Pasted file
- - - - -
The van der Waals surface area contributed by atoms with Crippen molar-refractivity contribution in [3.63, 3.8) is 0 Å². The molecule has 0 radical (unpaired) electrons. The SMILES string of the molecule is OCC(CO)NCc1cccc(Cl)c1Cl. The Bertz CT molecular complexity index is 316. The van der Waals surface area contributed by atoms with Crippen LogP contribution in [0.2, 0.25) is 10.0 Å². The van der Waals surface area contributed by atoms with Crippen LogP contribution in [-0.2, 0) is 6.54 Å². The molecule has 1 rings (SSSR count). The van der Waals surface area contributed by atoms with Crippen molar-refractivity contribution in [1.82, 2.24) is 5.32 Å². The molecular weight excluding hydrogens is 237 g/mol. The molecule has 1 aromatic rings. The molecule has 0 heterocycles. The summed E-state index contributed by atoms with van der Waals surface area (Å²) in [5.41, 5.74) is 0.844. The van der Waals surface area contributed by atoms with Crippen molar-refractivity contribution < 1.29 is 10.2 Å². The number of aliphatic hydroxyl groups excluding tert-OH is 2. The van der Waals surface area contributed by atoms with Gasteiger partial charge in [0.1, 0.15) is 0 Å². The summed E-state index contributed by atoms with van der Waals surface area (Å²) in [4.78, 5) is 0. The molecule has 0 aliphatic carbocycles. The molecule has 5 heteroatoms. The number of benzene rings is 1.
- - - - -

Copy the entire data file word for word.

The van der Waals surface area contributed by atoms with Crippen molar-refractivity contribution in [3.63, 3.8) is 0 Å². The molecule has 0 radical (unpaired) electrons. The SMILES string of the molecule is OCC(CO)NCc1cccc(Cl)c1Cl. The Bertz CT molecular complexity index is 316. The van der Waals surface area contributed by atoms with Crippen LogP contribution in [0.2, 0.25) is 10.0 Å². The van der Waals surface area contributed by atoms with Crippen LogP contribution in [-0.2, 0) is 6.54 Å². The molecule has 1 rings (SSSR count). The van der Waals surface area contributed by atoms with Crippen molar-refractivity contribution in [1.82, 2.24) is 5.32 Å². The molecular weight excluding hydrogens is 237 g/mol. The molecule has 1 aromatic rings. The molecule has 0 heterocycles. The summed E-state index contributed by atoms with van der Waals surface area (Å²) in [5.41, 5.74) is 0.844. The van der Waals surface area contributed by atoms with Crippen molar-refractivity contribution < 1.29 is 10.2 Å². The number of aliphatic hydroxyl groups excluding tert-OH is 2. The van der Waals surface area contributed by atoms with Gasteiger partial charge in [0.1, 0.15) is 0 Å². The summed E-state index contributed by atoms with van der Waals surface area (Å²) in [4.78, 5) is 0. The molecule has 0 aliphatic carbocycles. The molecule has 5 heteroatoms. The number of benzene rings is 1.